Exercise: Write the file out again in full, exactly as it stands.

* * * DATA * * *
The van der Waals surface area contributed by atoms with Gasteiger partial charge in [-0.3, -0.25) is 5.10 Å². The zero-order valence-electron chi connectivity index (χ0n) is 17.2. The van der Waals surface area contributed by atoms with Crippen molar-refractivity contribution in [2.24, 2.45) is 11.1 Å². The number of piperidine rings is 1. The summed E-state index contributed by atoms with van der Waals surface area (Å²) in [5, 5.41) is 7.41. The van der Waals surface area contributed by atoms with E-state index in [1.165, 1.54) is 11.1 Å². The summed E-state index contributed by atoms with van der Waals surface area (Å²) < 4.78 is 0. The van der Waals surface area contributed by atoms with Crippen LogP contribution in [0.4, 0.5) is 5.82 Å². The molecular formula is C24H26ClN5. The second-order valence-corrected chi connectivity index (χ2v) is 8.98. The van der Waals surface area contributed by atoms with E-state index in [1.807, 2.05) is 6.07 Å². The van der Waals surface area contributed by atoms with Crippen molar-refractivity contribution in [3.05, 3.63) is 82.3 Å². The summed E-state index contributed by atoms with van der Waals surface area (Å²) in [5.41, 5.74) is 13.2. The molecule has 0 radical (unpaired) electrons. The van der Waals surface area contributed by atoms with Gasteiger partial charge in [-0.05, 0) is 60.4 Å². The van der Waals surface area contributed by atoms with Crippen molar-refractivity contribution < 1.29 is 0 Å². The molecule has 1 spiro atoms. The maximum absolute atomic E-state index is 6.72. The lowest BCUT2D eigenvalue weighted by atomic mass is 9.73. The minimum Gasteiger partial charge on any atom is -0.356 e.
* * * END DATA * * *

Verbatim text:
The van der Waals surface area contributed by atoms with Gasteiger partial charge in [-0.3, -0.25) is 5.10 Å². The zero-order valence-electron chi connectivity index (χ0n) is 17.2. The van der Waals surface area contributed by atoms with Crippen molar-refractivity contribution in [2.24, 2.45) is 11.1 Å². The number of piperidine rings is 1. The summed E-state index contributed by atoms with van der Waals surface area (Å²) in [5, 5.41) is 7.41. The van der Waals surface area contributed by atoms with E-state index in [1.165, 1.54) is 11.1 Å². The summed E-state index contributed by atoms with van der Waals surface area (Å²) < 4.78 is 0. The van der Waals surface area contributed by atoms with Crippen LogP contribution in [0.4, 0.5) is 5.82 Å². The molecular formula is C24H26ClN5. The second-order valence-corrected chi connectivity index (χ2v) is 8.98. The van der Waals surface area contributed by atoms with E-state index in [1.807, 2.05) is 6.07 Å². The van der Waals surface area contributed by atoms with Crippen molar-refractivity contribution in [3.05, 3.63) is 82.3 Å². The summed E-state index contributed by atoms with van der Waals surface area (Å²) in [5.41, 5.74) is 13.2. The molecule has 0 radical (unpaired) electrons. The van der Waals surface area contributed by atoms with Gasteiger partial charge in [-0.05, 0) is 60.4 Å². The van der Waals surface area contributed by atoms with Crippen molar-refractivity contribution < 1.29 is 0 Å². The molecule has 1 spiro atoms. The maximum absolute atomic E-state index is 6.72. The lowest BCUT2D eigenvalue weighted by atomic mass is 9.73. The minimum Gasteiger partial charge on any atom is -0.356 e.